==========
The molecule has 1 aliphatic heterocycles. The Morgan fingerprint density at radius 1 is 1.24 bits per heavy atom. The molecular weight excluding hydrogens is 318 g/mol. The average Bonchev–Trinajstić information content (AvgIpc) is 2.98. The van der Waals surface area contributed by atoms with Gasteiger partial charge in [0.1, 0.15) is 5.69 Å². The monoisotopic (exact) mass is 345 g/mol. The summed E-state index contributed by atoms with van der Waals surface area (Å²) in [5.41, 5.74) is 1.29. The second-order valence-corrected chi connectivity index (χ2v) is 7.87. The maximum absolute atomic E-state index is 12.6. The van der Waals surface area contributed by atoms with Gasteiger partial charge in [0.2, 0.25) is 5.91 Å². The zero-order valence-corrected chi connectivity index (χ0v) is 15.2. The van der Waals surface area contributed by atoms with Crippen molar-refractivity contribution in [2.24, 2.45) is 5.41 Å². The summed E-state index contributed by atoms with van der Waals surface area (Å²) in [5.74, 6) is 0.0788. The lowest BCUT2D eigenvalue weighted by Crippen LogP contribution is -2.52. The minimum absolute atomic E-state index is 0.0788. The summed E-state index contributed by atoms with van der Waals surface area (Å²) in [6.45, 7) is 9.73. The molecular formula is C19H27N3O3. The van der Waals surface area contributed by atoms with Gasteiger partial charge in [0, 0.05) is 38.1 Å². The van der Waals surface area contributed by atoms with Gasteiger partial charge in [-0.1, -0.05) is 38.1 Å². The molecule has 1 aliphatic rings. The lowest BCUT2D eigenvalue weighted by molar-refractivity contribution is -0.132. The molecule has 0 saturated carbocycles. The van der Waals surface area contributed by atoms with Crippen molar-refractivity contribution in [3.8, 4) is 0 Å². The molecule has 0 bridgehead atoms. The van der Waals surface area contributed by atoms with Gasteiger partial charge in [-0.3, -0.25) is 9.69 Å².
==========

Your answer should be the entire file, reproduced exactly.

The molecule has 1 aliphatic heterocycles. The Morgan fingerprint density at radius 1 is 1.24 bits per heavy atom. The molecular weight excluding hydrogens is 318 g/mol. The average Bonchev–Trinajstić information content (AvgIpc) is 2.98. The van der Waals surface area contributed by atoms with Gasteiger partial charge in [0.1, 0.15) is 5.69 Å². The monoisotopic (exact) mass is 345 g/mol. The summed E-state index contributed by atoms with van der Waals surface area (Å²) in [5.41, 5.74) is 1.29. The second-order valence-corrected chi connectivity index (χ2v) is 7.87. The maximum absolute atomic E-state index is 12.6. The van der Waals surface area contributed by atoms with Gasteiger partial charge in [0.2, 0.25) is 5.91 Å². The zero-order valence-corrected chi connectivity index (χ0v) is 15.2. The van der Waals surface area contributed by atoms with Crippen molar-refractivity contribution in [2.24, 2.45) is 5.41 Å². The summed E-state index contributed by atoms with van der Waals surface area (Å²) in [5.74, 6) is 0.0788. The lowest BCUT2D eigenvalue weighted by Crippen LogP contribution is -2.52. The minimum absolute atomic E-state index is 0.0788. The summed E-state index contributed by atoms with van der Waals surface area (Å²) in [6.45, 7) is 9.73. The molecular formula is C19H27N3O3. The van der Waals surface area contributed by atoms with Gasteiger partial charge in [0, 0.05) is 38.1 Å². The van der Waals surface area contributed by atoms with Gasteiger partial charge in [-0.1, -0.05) is 38.1 Å². The molecule has 1 aliphatic rings. The lowest BCUT2D eigenvalue weighted by molar-refractivity contribution is -0.132. The molecule has 0 saturated carbocycles. The van der Waals surface area contributed by atoms with Crippen molar-refractivity contribution in [3.8, 4) is 0 Å². The molecule has 0 bridgehead atoms. The van der Waals surface area contributed by atoms with Gasteiger partial charge in [-0.3, -0.25) is 9.69 Å².